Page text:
The relevance of Eric Hoffer’s book The True Believer to suicide bombing is obvious, and Jason Rubenstein has an excellent post about it. You could do worse than this if you want to understand the character of the suicide bomber:

There is a tendency to judge a race, a nation or any distinct group by its least worthy members. Though manifestly unfair, this tendency has at least some justification. For the character and destiny of a group are often determined by its inferior elements….The reason that inferior elements of a nation can exert a marked influence on its course is that they are wholly without reverence for the present. They see their lives and the present as spoiled beyond remedy and they are ready to wreck and waste and wreck both: hence their recklessness and their will to chaos and anarchy. They also crave to dissolve their spoiled, meaningless selves in some soul-stirring spectacular communal undertaking — hence their proclivity for united action. Thus they are among the early recruits of revolutions, mass migrations and of religious, racial and chauvinist movements, and they imprint their mark upon these upheavals and movements which shape a nation’s character and history.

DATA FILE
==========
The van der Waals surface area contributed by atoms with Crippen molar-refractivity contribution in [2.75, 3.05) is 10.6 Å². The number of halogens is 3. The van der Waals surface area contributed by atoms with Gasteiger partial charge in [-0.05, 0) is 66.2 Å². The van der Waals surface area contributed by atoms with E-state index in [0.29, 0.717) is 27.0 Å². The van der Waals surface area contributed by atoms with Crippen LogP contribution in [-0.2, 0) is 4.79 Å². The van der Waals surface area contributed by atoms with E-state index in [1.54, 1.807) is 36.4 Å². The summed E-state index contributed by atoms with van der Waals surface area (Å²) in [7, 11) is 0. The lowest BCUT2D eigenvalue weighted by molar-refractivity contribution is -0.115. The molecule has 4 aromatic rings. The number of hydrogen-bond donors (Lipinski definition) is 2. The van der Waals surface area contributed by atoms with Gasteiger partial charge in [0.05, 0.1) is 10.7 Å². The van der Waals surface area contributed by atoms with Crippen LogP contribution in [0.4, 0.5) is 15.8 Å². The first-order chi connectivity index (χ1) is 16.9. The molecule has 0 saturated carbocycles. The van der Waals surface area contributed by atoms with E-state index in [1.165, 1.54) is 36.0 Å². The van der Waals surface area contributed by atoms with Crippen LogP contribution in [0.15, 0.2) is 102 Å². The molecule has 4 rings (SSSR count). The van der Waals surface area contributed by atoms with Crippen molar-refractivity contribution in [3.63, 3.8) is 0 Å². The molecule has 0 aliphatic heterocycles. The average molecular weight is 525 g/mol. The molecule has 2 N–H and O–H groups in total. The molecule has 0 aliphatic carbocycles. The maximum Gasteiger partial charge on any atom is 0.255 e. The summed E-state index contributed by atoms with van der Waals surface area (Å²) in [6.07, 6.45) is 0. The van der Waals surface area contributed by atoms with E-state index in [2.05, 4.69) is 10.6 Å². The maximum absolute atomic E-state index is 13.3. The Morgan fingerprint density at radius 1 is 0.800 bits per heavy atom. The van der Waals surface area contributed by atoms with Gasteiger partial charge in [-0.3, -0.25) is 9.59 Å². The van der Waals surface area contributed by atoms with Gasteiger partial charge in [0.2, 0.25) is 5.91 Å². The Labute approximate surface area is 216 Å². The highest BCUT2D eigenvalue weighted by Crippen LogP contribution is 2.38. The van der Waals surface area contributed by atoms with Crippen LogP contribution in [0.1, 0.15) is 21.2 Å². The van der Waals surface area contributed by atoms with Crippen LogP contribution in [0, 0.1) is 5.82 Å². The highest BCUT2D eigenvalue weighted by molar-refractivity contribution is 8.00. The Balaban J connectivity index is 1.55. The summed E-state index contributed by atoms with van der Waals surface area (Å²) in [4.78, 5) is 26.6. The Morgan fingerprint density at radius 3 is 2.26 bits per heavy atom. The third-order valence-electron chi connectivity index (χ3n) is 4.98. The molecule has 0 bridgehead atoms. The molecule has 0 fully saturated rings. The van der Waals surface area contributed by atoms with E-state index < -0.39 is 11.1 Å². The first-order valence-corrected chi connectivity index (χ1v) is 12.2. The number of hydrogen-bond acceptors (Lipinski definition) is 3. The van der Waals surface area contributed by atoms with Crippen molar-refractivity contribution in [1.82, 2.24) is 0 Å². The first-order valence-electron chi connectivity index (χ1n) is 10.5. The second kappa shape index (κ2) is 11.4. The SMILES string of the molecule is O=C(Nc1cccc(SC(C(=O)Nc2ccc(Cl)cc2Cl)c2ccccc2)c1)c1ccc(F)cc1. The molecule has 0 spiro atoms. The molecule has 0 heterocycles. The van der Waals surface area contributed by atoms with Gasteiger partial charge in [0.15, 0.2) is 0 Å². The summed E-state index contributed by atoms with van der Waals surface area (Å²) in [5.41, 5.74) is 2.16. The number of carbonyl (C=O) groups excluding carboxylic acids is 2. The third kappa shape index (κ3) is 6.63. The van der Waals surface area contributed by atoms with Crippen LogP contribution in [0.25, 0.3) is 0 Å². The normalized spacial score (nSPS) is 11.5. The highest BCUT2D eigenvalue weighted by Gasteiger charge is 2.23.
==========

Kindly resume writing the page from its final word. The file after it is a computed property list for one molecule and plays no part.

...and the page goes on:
Jun 182002

Fifteen years before Christopher Alexanders deservedly celebrated books on patterns in architecture and at least twenty before anyone had heard of design patterns in software, Jane Jacobs, in her 1965 book The Death and Life of Great American Cities, laid out an urban pattern language. Her patterns include short blocks, residence and work mixed together (also one of Alexanders patterns), aged buildings (interspersed with newer ones to promote diversity of use), wide sidewalks (to give children safe, because supervised, areas to play), and high dwelling, as distinct from population, density. City neighborhoods that have these patterns are alive; neighborhoods that lack them are dead. But as Jacobs points out, the urban planners like Corbusier, Ebenezer Howard, Lewis Mumford, and the other prophets of what she calls Garden City opposed these patterns at every turn. To see their legacy in Manhattan, look at Stuyvesant Town, or any housing project. Essentially they hated cities and proposed to fix them by making them as uncitylike as possible.